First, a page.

Friday, April 16, 2010




Had a question from JERRY about the Fuji Cherry photo in yesterday's blog about how that was done.  Wished I could say it was some great photographic wizardry I performed but it was just basically a straight forward shot.  While at the computer I noticed a thin shaft of sunlight coming through the pine trees falling on a small section of our Fuji Cherry bush about 20 feet away.  Fortunately I had my camera & telescope lens already set up beside me for bird photos in the front yard.  I quickly focused square on the sunlit blossoms, guessed at a shutter speed of & took the photo.  A second later the sun had moved on leaving the bush in shadow.

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The lens is equivalent to a fixed 700mm & I have no control over aperture like a normal lens which means I have no control over 'depth of field' which means I have no control of the 'depth of focus.  Simplified, that means even at the best of times, only a few inches of the subject are ever in focus.  Everything up to a couple inches in front of the subject are out of focus & everything from a few inches to infinity behind the subject are out of focus.  That explains the blossoms behind the subject being out of focus & they are darker because they are not highlighted by sunlight.  The only control I have on this lens is shutter speed & even that is limited.  This is a very difficult & limited lens to use & I would not recommend it over a normal camera lens made specifically for cameras.  Remember, this is a telescope I am using and it is adapted to my Nikon via some adaptor rings & hardware. (binder twine, duct tape, crazy glue, hair clips, & an assortment of bent clothes hangers:))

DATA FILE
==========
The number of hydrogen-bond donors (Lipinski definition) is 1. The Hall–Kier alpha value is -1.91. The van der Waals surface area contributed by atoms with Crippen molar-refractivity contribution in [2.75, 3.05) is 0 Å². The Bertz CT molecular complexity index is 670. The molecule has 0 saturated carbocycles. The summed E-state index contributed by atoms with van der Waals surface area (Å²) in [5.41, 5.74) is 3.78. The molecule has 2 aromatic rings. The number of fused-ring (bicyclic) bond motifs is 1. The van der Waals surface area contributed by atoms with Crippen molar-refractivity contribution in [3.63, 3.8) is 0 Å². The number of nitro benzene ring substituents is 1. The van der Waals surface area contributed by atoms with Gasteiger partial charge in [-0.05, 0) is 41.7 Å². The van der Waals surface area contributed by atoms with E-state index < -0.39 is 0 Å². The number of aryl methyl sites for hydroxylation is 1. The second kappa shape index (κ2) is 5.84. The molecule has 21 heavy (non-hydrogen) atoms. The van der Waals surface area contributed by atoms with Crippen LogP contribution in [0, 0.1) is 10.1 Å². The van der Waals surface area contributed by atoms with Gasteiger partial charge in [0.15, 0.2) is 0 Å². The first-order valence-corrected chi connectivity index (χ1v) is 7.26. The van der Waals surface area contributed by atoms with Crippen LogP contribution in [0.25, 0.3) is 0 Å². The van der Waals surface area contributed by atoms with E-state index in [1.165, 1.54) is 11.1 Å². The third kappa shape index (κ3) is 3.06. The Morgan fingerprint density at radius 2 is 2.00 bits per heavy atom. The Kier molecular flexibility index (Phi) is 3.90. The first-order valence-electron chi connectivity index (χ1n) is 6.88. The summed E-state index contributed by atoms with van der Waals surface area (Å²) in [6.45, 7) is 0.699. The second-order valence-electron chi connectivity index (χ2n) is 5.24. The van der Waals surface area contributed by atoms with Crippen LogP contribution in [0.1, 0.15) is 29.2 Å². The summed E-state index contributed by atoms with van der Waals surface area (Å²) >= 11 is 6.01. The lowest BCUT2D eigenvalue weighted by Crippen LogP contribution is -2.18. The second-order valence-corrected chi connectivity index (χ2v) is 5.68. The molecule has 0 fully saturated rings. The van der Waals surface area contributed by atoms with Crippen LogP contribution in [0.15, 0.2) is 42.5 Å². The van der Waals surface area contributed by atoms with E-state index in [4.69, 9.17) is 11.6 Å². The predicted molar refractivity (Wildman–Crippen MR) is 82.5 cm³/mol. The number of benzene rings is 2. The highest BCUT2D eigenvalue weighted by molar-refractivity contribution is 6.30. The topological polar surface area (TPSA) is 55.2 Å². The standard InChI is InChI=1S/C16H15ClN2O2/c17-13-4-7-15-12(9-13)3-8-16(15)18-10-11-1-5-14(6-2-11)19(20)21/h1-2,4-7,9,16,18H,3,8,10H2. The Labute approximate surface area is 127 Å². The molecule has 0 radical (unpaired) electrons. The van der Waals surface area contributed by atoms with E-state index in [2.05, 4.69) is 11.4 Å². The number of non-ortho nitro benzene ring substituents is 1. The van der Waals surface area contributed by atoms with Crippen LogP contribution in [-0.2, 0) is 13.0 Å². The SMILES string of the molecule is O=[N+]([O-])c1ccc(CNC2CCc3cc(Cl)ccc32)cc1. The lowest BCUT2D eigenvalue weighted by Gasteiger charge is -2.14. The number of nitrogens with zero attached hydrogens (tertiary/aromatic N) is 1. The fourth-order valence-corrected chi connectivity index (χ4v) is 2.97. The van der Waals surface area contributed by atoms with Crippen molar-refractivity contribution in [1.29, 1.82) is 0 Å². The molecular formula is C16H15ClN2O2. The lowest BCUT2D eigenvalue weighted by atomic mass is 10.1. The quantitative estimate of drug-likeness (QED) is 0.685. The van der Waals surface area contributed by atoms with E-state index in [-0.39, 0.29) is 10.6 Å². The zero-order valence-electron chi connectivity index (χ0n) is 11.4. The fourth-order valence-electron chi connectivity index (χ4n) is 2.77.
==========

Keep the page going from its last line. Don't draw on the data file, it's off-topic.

While on the subject of photography I would just like to mention a few thoughts I have about 'seeing with a photographic eye.'  You do not have to have all kinds of expensive equipment to take great photos.  Thanks to the digital age my photography interests returned about 12 years ago.  My 35mm film camera days had ended years before that & my cameras sat unused in a closet.  After we got our first computer in about 1998 I slowly began to gain some interest in something called, digital photography.  Not knowing if this would interest me I bought a cheap little 1 megapixel camera at a store in London.  As soon as I uploaded my first few pictures to the computer screen I was hooked.  My head was awhirl with all kinds of ideas & possibilities.


I used that simple 1M camera for years before moving up to something better but it was this camera that renewed my interest in photography again.  Of course the resolution quality wasn't there but it opened my eyes once again to the beautiful world around me.  I began to see  things again in a photographic way.  Couldn't change lenses with this camera but I knew about composition.  Couldn't change shutter speeds or apertures, but I knew a bit about lighting.  Couldn't afford a more expensive camera but knew I didn't need one at the time.  It was first things first & the first thing for me was to get my photographic eye back.  The art of seeing!!  All the greatest camera gear in the world is not going to help you if you do not see or not aware of your immediate surroundings.